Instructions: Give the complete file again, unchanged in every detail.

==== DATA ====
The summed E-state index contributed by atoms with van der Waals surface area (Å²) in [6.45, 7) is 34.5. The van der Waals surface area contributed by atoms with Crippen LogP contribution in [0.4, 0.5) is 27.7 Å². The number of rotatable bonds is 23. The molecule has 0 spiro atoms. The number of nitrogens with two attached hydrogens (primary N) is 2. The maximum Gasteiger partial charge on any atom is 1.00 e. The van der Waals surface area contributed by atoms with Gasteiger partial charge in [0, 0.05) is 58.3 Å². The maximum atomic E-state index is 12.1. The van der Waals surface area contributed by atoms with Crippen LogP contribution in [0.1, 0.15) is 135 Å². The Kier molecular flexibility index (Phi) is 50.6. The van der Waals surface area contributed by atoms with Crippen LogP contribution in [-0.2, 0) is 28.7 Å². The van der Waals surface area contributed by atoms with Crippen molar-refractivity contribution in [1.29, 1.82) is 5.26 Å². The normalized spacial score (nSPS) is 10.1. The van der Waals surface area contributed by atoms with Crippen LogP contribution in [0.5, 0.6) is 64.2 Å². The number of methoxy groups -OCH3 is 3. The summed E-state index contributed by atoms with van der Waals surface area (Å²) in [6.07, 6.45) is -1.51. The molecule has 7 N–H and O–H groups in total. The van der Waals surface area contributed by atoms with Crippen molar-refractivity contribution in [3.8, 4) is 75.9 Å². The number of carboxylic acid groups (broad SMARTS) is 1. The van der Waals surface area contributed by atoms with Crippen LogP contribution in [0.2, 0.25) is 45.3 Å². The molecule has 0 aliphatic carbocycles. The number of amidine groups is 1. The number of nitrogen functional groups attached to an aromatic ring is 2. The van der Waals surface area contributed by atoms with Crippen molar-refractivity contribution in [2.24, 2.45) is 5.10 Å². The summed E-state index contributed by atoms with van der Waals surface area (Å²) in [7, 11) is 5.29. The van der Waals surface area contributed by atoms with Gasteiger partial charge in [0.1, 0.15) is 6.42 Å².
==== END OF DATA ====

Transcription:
The summed E-state index contributed by atoms with van der Waals surface area (Å²) in [6.45, 7) is 34.5. The van der Waals surface area contributed by atoms with Crippen LogP contribution in [0.4, 0.5) is 27.7 Å². The number of rotatable bonds is 23. The molecule has 0 spiro atoms. The number of nitrogens with two attached hydrogens (primary N) is 2. The maximum Gasteiger partial charge on any atom is 1.00 e. The van der Waals surface area contributed by atoms with Gasteiger partial charge in [0, 0.05) is 58.3 Å². The maximum atomic E-state index is 12.1. The van der Waals surface area contributed by atoms with Crippen LogP contribution in [0.1, 0.15) is 135 Å². The Kier molecular flexibility index (Phi) is 50.6. The van der Waals surface area contributed by atoms with Crippen LogP contribution in [-0.2, 0) is 28.7 Å². The van der Waals surface area contributed by atoms with Crippen molar-refractivity contribution in [1.29, 1.82) is 5.26 Å². The normalized spacial score (nSPS) is 10.1. The van der Waals surface area contributed by atoms with Crippen LogP contribution in [0.5, 0.6) is 64.2 Å². The number of methoxy groups -OCH3 is 3. The summed E-state index contributed by atoms with van der Waals surface area (Å²) in [6.07, 6.45) is -1.51. The molecule has 7 N–H and O–H groups in total. The van der Waals surface area contributed by atoms with Crippen molar-refractivity contribution in [3.8, 4) is 75.9 Å². The number of carboxylic acid groups (broad SMARTS) is 1. The van der Waals surface area contributed by atoms with Crippen LogP contribution in [0.2, 0.25) is 45.3 Å². The molecule has 0 aliphatic carbocycles. The number of amidine groups is 1. The number of nitrogen functional groups attached to an aromatic ring is 2. The van der Waals surface area contributed by atoms with Crippen molar-refractivity contribution in [2.24, 2.45) is 5.10 Å². The summed E-state index contributed by atoms with van der Waals surface area (Å²) in [7, 11) is 5.29. The van der Waals surface area contributed by atoms with Gasteiger partial charge in [0.1, 0.15) is 6.42 Å².